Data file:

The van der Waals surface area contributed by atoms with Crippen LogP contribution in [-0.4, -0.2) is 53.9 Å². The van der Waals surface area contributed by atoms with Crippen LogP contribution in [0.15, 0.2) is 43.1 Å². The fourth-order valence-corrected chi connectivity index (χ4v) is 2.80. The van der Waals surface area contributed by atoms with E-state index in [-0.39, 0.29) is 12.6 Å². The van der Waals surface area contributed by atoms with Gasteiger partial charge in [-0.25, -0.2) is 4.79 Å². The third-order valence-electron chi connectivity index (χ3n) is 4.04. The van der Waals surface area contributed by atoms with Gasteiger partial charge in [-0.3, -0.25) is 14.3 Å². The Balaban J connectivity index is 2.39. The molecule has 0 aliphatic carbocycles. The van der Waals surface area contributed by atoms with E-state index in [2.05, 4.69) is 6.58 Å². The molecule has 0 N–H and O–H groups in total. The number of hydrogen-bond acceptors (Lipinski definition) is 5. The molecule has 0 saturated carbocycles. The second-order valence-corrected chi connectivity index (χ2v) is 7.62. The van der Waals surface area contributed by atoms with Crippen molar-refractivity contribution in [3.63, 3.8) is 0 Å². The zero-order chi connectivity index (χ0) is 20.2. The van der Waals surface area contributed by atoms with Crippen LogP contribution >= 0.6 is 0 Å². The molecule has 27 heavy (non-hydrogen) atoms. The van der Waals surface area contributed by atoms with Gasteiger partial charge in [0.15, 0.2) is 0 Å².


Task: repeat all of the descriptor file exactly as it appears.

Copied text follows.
The van der Waals surface area contributed by atoms with Crippen LogP contribution in [-0.4, -0.2) is 53.9 Å². The van der Waals surface area contributed by atoms with Crippen LogP contribution in [0.15, 0.2) is 43.1 Å². The fourth-order valence-corrected chi connectivity index (χ4v) is 2.80. The van der Waals surface area contributed by atoms with E-state index in [-0.39, 0.29) is 12.6 Å². The van der Waals surface area contributed by atoms with Gasteiger partial charge in [-0.25, -0.2) is 4.79 Å². The third-order valence-electron chi connectivity index (χ3n) is 4.04. The van der Waals surface area contributed by atoms with Gasteiger partial charge in [-0.3, -0.25) is 14.3 Å². The Balaban J connectivity index is 2.39. The molecule has 0 aliphatic carbocycles. The van der Waals surface area contributed by atoms with E-state index in [2.05, 4.69) is 6.58 Å². The molecule has 0 N–H and O–H groups in total. The number of hydrogen-bond acceptors (Lipinski definition) is 5. The molecule has 0 saturated carbocycles. The second-order valence-corrected chi connectivity index (χ2v) is 7.62. The van der Waals surface area contributed by atoms with Crippen molar-refractivity contribution in [3.63, 3.8) is 0 Å². The zero-order chi connectivity index (χ0) is 20.2. The van der Waals surface area contributed by atoms with Crippen LogP contribution >= 0.6 is 0 Å². The molecule has 27 heavy (non-hydrogen) atoms. The van der Waals surface area contributed by atoms with Gasteiger partial charge in [0.15, 0.2) is 0 Å².